8 am: “Mom, can I have some cash to buy a snack at school?” ($5)
3 pm: “Will you buy me some new shorts? These are dorky?” ($30)
3:30 pm: “Let’s get ice-cream!” ($10)
4 pm: “I just downloaded a game for my Xbox. Okay?” ($15)
4:30: “Can I have a Club Penguin membership?” ($6 a month)
5 pm: “I’m going to the mall with Sebastian. Can I have some cash so we can eat? And I want a new DS game.” ($20)
6 pm: “Can I have some quarters for the video games?” ($2)
7 pm: “You are buying my movie ticket and some popcorn, right?” ($15)
With two kids (10 and 13) in tow that is a pretty typical day of cash requests. I certainly don’t say yes to all of them. (Just this one day would cost over $100 if I did.) But by the end of the week my strength tends to wane and throwing cash at a kid begins to look a lot easier than saying no over and over again, getting into an argument, and being called “a meany.”
While researching an article recently, several money experts handed me the solution: Give the kids an allowance that is big enough to reasonably cover their expenses for entertainment, savings, and clothes. I implemented this plan back in May. (And you can read more about that here.)
Overall it’s been a terrific success. My answer to all the questions above is now: “It’s your money. Spend it wisely.” And, they do. Maybe they don’t spend it the way I would. For example, they always buy more games than I would permit. But then they don’t have money for other things and they see that the game-buying frenzy might not be serving them well. They have both come to embrace GameFlyâ„¢Â instead.
But managing the flow of cash was a hassle at first. My daughter stashed her money so safely in her room that she couldn’t find it again. Then she insisted her brother had stolen it. Without Veronica Mars or Nancy Drew to solve the case for us, that became an ugly fight –until I found a stash of cash in her t-shirt drawer. And the thirteen-year-old was shocked when his money was gone and also claimed someone had stolen it. (With a dark, angry look at his sister.) That took a little math to solve: Video games add up fast.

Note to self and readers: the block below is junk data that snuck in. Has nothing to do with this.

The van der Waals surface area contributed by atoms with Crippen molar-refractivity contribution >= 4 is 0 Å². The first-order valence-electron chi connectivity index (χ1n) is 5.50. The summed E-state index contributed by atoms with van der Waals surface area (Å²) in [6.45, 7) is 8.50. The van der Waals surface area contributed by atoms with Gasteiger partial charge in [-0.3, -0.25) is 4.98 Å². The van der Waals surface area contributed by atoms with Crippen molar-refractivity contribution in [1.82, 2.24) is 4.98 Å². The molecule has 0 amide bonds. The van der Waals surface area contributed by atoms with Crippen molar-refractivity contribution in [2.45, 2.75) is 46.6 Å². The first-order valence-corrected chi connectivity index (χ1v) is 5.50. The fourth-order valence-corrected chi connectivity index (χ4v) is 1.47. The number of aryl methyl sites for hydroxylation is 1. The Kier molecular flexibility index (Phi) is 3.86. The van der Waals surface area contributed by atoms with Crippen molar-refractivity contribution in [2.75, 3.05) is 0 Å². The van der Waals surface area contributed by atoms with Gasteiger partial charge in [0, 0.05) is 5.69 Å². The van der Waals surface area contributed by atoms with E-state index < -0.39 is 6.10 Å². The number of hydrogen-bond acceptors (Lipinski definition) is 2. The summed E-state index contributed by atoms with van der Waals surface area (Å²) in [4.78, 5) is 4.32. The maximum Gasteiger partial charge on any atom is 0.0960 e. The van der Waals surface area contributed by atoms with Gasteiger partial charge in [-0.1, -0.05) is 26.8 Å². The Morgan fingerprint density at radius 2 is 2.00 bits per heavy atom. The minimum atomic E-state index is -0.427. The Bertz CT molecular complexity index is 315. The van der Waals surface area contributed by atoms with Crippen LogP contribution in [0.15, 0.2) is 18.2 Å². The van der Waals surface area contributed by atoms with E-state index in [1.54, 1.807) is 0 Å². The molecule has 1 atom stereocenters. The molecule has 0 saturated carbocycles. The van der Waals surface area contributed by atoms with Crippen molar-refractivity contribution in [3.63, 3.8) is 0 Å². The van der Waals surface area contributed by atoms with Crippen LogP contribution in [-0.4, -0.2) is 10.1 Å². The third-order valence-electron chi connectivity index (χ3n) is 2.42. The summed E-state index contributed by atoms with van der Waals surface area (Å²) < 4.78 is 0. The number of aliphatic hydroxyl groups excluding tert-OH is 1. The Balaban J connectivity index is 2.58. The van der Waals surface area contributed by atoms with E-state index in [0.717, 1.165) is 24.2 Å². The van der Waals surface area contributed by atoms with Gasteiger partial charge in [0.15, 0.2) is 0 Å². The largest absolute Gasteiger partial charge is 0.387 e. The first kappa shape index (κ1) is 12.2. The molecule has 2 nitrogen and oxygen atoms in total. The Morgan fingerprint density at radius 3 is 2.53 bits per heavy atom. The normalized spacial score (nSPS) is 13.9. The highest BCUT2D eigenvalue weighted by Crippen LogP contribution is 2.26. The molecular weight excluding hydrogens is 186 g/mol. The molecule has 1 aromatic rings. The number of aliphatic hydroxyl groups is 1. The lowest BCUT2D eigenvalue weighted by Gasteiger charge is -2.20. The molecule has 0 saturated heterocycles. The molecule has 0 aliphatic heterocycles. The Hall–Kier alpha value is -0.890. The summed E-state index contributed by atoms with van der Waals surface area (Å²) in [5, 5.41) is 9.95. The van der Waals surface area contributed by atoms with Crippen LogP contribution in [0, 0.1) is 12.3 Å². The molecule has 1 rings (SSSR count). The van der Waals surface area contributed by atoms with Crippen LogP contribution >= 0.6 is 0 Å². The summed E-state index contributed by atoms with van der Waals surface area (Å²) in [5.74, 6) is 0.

So for the past month, I have been using a Visa service called PayJr. (For kids 13 and up.) Paypal also just launched a student service, this month that has much better features such as the ability to find the student account via text message and free transfers. (I will switch to the Paypal service eventually because of the fees –$4.99 a month for the service and $2.99 for transfers — at Payjr.)
Now instead of giving the teen cash, I set him up with a prepaid debit card with his allowance loaded on it. He can spend that anywhere, see his account balance online, and get notified when his balance is getting low. It’s much easier for me since I can just tell it to automatically load his card with his allowance at the beginning of the month. I could even set it up so that it would automatically pay him when he finishes chores. If he loses his card, he can get a new one and he hasn’t lost any of his cash â€“ beyond the card-replacement fee. And he can see clearly where all his money went so he can avoid falsely accusing his family members of theft and learn from his own spending mistakes. My kids are both home at the moment but if they were off at college or camp I think I’d find either of these services even more necessary.